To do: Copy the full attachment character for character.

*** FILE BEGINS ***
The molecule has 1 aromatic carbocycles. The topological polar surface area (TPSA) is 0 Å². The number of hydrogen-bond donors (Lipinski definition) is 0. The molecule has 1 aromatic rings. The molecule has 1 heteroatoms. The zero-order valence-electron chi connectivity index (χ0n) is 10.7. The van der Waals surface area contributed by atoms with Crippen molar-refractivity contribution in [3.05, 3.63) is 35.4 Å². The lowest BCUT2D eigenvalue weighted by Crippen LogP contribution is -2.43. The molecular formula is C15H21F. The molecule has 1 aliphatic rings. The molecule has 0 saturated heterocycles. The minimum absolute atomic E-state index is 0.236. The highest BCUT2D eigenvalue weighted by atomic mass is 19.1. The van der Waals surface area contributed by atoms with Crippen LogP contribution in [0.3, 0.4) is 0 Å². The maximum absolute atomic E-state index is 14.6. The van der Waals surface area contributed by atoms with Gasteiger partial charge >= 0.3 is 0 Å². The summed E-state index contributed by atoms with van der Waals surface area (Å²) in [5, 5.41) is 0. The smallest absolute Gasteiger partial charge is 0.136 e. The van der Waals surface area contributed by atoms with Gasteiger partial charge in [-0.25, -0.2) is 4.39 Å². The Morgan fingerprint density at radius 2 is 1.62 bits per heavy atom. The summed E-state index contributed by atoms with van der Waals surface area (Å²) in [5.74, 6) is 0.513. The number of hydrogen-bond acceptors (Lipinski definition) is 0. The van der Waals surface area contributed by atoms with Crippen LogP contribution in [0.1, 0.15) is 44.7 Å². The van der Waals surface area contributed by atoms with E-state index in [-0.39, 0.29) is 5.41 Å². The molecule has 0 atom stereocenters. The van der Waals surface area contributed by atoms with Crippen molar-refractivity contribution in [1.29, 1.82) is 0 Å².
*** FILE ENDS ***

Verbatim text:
The molecule has 1 aromatic carbocycles. The topological polar surface area (TPSA) is 0 Å². The number of hydrogen-bond donors (Lipinski definition) is 0. The molecule has 1 aromatic rings. The molecule has 1 heteroatoms. The zero-order valence-electron chi connectivity index (χ0n) is 10.7. The van der Waals surface area contributed by atoms with Crippen molar-refractivity contribution in [3.05, 3.63) is 35.4 Å². The lowest BCUT2D eigenvalue weighted by Crippen LogP contribution is -2.43. The molecular formula is C15H21F. The molecule has 1 aliphatic rings. The molecule has 0 saturated heterocycles. The minimum absolute atomic E-state index is 0.236. The highest BCUT2D eigenvalue weighted by atomic mass is 19.1. The van der Waals surface area contributed by atoms with Crippen LogP contribution in [0.3, 0.4) is 0 Å². The maximum absolute atomic E-state index is 14.6. The van der Waals surface area contributed by atoms with Gasteiger partial charge >= 0.3 is 0 Å². The summed E-state index contributed by atoms with van der Waals surface area (Å²) in [5, 5.41) is 0. The smallest absolute Gasteiger partial charge is 0.136 e. The van der Waals surface area contributed by atoms with Gasteiger partial charge in [-0.25, -0.2) is 4.39 Å². The Morgan fingerprint density at radius 2 is 1.62 bits per heavy atom. The summed E-state index contributed by atoms with van der Waals surface area (Å²) in [5.74, 6) is 0.513. The number of hydrogen-bond acceptors (Lipinski definition) is 0. The van der Waals surface area contributed by atoms with Crippen LogP contribution in [0.1, 0.15) is 44.7 Å². The van der Waals surface area contributed by atoms with E-state index in [-0.39, 0.29) is 5.41 Å². The molecule has 0 atom stereocenters. The van der Waals surface area contributed by atoms with Crippen molar-refractivity contribution in [1.29, 1.82) is 0 Å².